The Nov. 24 report in the Gaza-based Donia al-Watan website caught some by surprise. It stated that Jordan’s 26 delegates to Fatah’s seventh congress due to open Nov. 29 are no longer attending the congress due to “technical, logistical and security reasons.” The exclusive report stated that the Fatah leadership reassigned the seats to Syrian and Lebanese delegates to the congress.
Najeeb Qadoumi, who was to lead the Jordanian-Palestinian delegation to the congress, confirmed the report to Al-Monitor. “It was a request by the Jordanian government, and the Palestinian leadership accepted it,” he said. Qadoumi noted the strategic importance of Jordan, saying, “The Jordanian government has been a staunch supporter of Palestine and especially in their position protecting the holy places in Jerusalem.”
Omar Kallab, a Jordanian Palestinian political activist from Gaza, told Al-Monitor that the decision follows rising tensions between Ramallah and Amman. “The last years have seen a cooling of relations for a variety of reasons. … The controversy over the FIFA [presidency] vote for Prince Ali bin al-Hussein of Jordan [Jordan claimed the head of the Palestinian Football Association did not vote for Prince Ali] and the disagreement over the installation of cameras in Al-Aqsa Mosque were some of the problems that have caused this tension,” he explained.
Kallab said that Palestinian rejection of a recent push by the Arab Quartet (Jordan, the UAE, Egypt and Saudi Arabia) was the final blow in the relations. “The Palestinian delegates were unable to answer in the affirmative when asked if they can guarantee that the results of the Fatah congress would be to the liking of the Quartet,” he said.
Multiple Arab media outlets have reported that the Arab Quartet is pressuring Fatah to accept the return of dismissed Fatah leader Mohammed Dahlan. Qadoumi said that Dahlan and his supporters were given a chance to have his dismissal reversed, but he failed to make an official request. “Four of his supporters appealed the decision and are now attending the congress, but Dahlan didn’t make an official appeal,” Qadoumi added.
In the internal discussion between Jordan and the Palestinians, the issue of divided loyalty was brought up. According to Hani al-Masri, a leading independent Palestinian strategist, the issue of citizenship was used in the discussion to persuade the delegates to stay away from the conference in Ramallah. “Delegates to the Fatah congress were told that they risk losing their citizenship in Jordan if they chose to attend the congress,” Masri said in a column published Nov. 22 in the Lebanese daily As-Safir.
The London-based online newspaper Rai Alyoum also reported on the issue saying that the Jordanian citizenship status of some top 22 Palestinian officials is now under review. Two Arabic letters denoting “being considered for withdrawal” have been attached to the records of prominent Palestinian leaders such as Mahmoud Abbas, Azzam al-Ahmad and Abu Alaa Qurei, the paper reported Nov. 11. Three days later, Ahmad, a Fatah Central Committee member, questioned the validity of the report telling the UK-based Arabi21.com website that the Palestinians who are Jordanian citizens have not been informed of any change in their status.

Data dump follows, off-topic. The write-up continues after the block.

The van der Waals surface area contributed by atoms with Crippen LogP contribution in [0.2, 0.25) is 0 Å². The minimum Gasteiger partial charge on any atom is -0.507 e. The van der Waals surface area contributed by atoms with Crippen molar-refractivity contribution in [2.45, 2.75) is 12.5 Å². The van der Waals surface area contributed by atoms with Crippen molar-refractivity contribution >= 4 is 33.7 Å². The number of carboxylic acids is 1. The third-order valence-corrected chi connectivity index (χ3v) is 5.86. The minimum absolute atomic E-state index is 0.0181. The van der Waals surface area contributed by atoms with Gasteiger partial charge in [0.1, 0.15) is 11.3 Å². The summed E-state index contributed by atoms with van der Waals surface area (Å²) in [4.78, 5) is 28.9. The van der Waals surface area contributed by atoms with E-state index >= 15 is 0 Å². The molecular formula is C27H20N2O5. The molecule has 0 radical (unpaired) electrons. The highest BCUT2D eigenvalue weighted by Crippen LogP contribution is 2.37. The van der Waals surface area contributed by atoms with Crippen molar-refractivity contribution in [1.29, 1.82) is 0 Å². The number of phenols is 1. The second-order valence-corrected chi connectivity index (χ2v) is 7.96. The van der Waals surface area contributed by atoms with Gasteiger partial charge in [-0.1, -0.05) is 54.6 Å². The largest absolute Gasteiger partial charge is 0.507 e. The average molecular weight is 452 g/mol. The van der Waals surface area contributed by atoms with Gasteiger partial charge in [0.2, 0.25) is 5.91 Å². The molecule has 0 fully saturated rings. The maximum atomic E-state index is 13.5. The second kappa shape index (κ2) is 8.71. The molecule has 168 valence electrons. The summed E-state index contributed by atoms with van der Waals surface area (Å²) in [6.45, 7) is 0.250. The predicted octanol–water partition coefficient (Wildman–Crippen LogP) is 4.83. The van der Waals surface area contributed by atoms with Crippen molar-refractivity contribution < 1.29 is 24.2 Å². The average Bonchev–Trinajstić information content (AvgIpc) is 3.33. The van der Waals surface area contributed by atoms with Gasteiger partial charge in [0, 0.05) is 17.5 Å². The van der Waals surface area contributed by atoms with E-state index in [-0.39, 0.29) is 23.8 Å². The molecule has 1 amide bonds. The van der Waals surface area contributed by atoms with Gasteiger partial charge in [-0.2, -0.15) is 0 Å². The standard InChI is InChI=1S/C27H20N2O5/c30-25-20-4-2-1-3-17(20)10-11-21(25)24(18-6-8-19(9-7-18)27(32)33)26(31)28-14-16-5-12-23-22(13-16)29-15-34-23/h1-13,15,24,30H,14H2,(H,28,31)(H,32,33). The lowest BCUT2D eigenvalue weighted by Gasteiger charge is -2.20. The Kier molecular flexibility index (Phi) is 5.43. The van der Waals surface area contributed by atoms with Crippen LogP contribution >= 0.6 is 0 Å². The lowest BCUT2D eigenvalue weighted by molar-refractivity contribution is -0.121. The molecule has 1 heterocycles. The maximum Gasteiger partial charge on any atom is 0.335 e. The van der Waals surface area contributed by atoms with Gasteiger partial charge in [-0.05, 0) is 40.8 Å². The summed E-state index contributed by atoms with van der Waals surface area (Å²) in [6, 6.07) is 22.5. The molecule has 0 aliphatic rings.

Since Jordan has refused to allow Hamas to operate out of Jordan and had deported Hamas leaders in 2008, Kallab believes that Jordan will not allow Fatah to work in Jordan, especially if they are rejecting the advice of Jordan and the Arab Quartet.
Abbas Zaki, a leading Fatah leader who is responsible for inter-Arab relations, vehemently denied any tensions with Jordan. Speaking by phone on the evening of the start of the Fatah congress, Zaki told Al-Monitor that relations with Jordan are “great.”
Majed Faraj, the head of the Palestinian intelligence service and a close confidant to Abbas, seemed to allude to some of the pressures that Fatah was under. “Fatah is not for sale or division and must be protected by blood. It is a trust of martyrs and prisoners. We need to protect the history and build for the future,” he said on Nov. 27 in an impromptu speech at the Grand Park Hotel in Ramallah, where delegates from Gaza and from abroad were staying.
Jordanian officials refused to comment directly on the upcoming congress. Government spokesman Mohammad Al Momani indicated to Al-Monitor that the congress is a Palestinian affair and Jordan had nothing to do with it.
Jordan, which is home to more than 2 million Jordanians of Palestinian origins, is Palestine’s neighbor and strategic partner. Palestinian officials regularly call Jordan Palestine’s lungs, as it is the source of air and freedom to the people under occupation. Travel in and out of the Palestinian areas is restricted to the Jordan River Crossing at King Hussein Bridge. Jordan has been a major advocate internationally of Palestinian rights, namely as the lead defender of Al-Aqsa Mosque as well as other Muslim and Christian holy places in Jerusalem.
While Fatah leaders want to preserve their independence as they hold their seventh congress, they are extremely careful not to negatively affect their strategic relations with nearby Jordan, which both sides believe will weather the current storm. The current tensions notwithstanding, it is highly likely that if the congress is a success, some of the current tensions might disappear. Jordan and other countries are more likely to rally behind the new leadership that will emerge out of Ramallah if it appears that it has strong support from the Palestinians.
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